Professor Seona Reid, Director of the Glasgow School of Art, said: “The launch of CDDV really is a testament to the strength of the world-leading work The Glasgow School of Art’s Digital Design Studio and Historic Scotland have undertaken in the specialised application of laser scanning technology and 3D visualisation. Its exciting the partnership has now been formalised and the Centre will provide and excellent vehicle through which the two organisations can collaborate further and continue this ground breaking research and practise.”
Wolfgang Kippes, CEO of Schonbrunn Company, said: “A detailed three-dimensional survey is very important for the Palace. It will enable us to evaluate the current exterior condition of the Palace and the other structures as well as provide accurate dimensional information for future building assessment and management.”
The laser scanners used by the team collect billions of highly precise measurements by bouncing the laser off the surfaces of the building. This information is then processed and can be used in different forms – as architectural drawings, cut through sections and fully 3D photographic quality models. The data can then be used for education, marketing and presentation of a site as well as incredibly detailed measurements to assist in the conservation of the building or monument.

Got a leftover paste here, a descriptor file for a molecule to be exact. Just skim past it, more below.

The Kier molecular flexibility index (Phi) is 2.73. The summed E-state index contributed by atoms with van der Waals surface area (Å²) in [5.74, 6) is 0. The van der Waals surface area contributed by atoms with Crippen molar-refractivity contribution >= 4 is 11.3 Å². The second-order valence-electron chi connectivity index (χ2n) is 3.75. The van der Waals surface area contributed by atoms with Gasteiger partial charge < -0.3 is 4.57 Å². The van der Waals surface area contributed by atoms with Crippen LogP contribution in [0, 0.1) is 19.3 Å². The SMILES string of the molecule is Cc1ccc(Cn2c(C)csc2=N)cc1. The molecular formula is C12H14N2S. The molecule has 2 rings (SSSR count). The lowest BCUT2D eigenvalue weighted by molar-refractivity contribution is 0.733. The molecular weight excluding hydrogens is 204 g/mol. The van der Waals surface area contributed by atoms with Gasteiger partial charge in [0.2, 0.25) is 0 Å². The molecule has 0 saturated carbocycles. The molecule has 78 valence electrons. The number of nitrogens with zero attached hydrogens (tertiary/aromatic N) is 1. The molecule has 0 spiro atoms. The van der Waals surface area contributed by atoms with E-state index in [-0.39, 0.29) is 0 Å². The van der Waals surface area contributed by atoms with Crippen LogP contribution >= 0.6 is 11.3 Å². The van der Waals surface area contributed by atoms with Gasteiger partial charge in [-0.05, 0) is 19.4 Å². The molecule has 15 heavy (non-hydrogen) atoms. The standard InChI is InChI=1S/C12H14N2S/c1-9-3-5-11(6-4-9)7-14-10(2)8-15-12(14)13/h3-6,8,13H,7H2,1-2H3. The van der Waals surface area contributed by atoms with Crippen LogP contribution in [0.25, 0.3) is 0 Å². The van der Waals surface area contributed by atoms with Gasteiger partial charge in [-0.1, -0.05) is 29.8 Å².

For more information on the Scottish Ten visit www.historic-scotland.gov.uk/laserscanning
Notes for editors
- The Scottish Ten project was announced at Mount Rushmore on July 04 2009 by then Culture Minister Michael Russell MSP. The five Scottish World Heritage Sites are The Heart of Neolithic Orkney, The Antonine Wall, The Old and New Towns of Edinburgh, New Lanark and St Kilda. To watch footage of the team scanning Mount Rushmore visit www.youtube.com/historicscotlandtv
- Schonbrunn Palace, together with its ancillary buildings and extensive park, is by virtue of its long and colourful history one of the most important cultural monuments in Austria. The whole ensemble, including the palace, the park with its numerous architectural features, fountains, statues and zoo – the oldest of its kind in the world – was placed on the UNESCO World Cultural Heritage List in 1996. For more information visit www.schoenbrunn.at/en/
- Historic Scotland is an executive agency of the Scottish Government charged with safeguarding the nation’s historic environment. The agency is fully accountable to Scottish Ministers and through them to the Scottish Parliament. For more information visit www.historic-scotland.gov.uk
- The Glasgow School of Art (GSA) is one of the United Kingdom’s (UK) most successful higher education institutions specialising in architecture, design and fine art. It has an established reputation world wide for high quality education and research demonstrated by the outstanding successes of its students and graduates and the professional standing of its staff. It is home to an international community of 1,700 undergraduate and postgraduate students studying in the schools of Architecture, Design and Fine Art, or at the Digital Design Studio. For further information: www.gsa.ac.uk www.digitaldocumentation.co.uk
Glasgow School of Art